The upshot, as revealed by F1 owner Liberty Media’s fourth-quarter financial results being published on Friday, was F1’s annual revenue plummeted from $2022million to $1145million in 2020 – a fall of $877m (43%).
Formula 1 has posted a record loss of $386 million as a result of the COVID-19 pandemic, which had a major impact on the 2020 F1 season and therefore the sport’s finances.
F1’s parent company, Liberty Media, posted its full-year financial results on Friday and the accounts showed just how severe the impact has been on its business.
Revenue fell 43 per cent from $2.022 billion in 2019 to $1.145bn last year, which resulted in an operating loss of $386m. In 2019 the sport posted a modest $17m profit.
Teams saw their payments cut from $1.01bn to $711m last year, which will have a major impact on their own finances as they struggle to deal with the pandemic as was a driving factor behind the FIA’s decision to pause development on the 2022 cars and to continue using the same cars in 2021.
“Team payments decreased in the full year driven by the contraction in F1 revenue and the associated impact on the calculation of variable elements of team payments,” Liberty Media said.
“Team payments in 2020 included one-time fees paid to teams upon signing the 2021 Concorde Agreement.”
The driving factor behind F1’s revenue drop was the shrunken calendar which not only saw 17 races completed out of a planned 21, but also saw the majority of races paying no hosting fee, or a reduced fee as a result of having no spectators.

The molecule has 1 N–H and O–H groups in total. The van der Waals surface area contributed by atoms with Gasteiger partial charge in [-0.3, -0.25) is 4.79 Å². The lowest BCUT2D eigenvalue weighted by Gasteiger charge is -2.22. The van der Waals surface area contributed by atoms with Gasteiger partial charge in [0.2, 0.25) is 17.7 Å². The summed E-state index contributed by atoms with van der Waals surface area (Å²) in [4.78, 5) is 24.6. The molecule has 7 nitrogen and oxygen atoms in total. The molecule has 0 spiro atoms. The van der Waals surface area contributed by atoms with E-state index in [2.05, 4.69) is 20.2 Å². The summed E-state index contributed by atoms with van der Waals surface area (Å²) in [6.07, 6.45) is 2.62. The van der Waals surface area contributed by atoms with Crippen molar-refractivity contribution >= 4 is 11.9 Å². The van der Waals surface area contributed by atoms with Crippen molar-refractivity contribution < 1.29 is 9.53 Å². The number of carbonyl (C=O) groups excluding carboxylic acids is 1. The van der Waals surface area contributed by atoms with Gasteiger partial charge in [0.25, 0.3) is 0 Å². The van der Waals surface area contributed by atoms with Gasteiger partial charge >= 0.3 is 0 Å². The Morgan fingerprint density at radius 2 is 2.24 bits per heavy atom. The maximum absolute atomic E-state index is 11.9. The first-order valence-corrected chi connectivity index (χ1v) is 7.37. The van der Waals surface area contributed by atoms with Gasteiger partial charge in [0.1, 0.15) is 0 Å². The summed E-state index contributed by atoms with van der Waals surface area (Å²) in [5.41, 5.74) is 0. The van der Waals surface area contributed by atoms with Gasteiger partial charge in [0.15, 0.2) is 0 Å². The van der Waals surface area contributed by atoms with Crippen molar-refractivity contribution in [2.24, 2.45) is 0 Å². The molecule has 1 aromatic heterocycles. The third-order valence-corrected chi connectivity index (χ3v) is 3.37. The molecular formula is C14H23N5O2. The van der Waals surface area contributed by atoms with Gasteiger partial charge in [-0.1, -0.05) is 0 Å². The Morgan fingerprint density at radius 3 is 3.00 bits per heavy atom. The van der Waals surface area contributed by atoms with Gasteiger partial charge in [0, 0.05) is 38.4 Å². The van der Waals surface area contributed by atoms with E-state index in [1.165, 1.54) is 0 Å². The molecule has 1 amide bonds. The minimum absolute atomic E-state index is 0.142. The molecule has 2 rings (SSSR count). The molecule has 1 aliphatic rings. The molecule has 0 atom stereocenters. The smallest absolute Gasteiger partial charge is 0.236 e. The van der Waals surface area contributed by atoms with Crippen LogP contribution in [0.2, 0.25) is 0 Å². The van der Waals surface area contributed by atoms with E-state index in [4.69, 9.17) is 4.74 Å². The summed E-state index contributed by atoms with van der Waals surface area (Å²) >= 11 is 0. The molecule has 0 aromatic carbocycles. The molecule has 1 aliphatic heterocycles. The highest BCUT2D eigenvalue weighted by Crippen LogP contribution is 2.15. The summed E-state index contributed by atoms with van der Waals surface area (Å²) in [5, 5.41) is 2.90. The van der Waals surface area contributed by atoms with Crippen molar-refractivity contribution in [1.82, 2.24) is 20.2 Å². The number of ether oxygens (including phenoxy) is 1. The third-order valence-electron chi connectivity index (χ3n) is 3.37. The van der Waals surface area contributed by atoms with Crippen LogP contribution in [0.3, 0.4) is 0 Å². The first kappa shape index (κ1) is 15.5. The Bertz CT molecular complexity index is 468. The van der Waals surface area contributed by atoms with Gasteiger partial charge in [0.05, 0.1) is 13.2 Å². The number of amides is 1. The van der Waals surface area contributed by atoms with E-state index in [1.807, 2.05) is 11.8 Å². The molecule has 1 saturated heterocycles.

This meant race promotion fees dropped from 30 per cent of total revenue to just 12 per cent last year.
“Race promotion revenue decreased as fans were prohibited from attending all but three races, which led to one-time changes in the contractual terms of the originally scheduled races that remained on the 2020 calendar and limited revenue generated from the replacement races that were added.”
Meanwhile broadcast fees made up a larger share of F1’s income, up from 30 per cent to 55 per cent in 2020. However there was a dip in broadcast income after some broadcasters had their fees reduced, despite the sport meeting the minimum contractual obligation to run at least 15 events.
“Broadcast revenue decreased as the altered schedule triggered lower fees pursuant to the contractual terms of certain broadcast agreements, as well as other one-time contract negotiations that took place in 2020.”
The third main ‘primary’ source of income comes from sponsorship, which again made up a larger share of F1’s revenue, up from 15 per cent to 17 per cent.
“Advertising and sponsorship fees declined driven by one-time changes in sponsorship contracts due to the cancellation of races to which contracted sponsorship inventory specifically related and the limited activities at the races, including hospitality.”
Other F1 revenue decreased in the fourth quarter due to the non-operation of the Paddock Club at all events but one race, and even then with strictly limited capacity, and lower freight revenue driven by fewer flyaway races, partially offset by increased revenue from the F2 and F3 support series as there were two additional races in the current period compared to the prior year.
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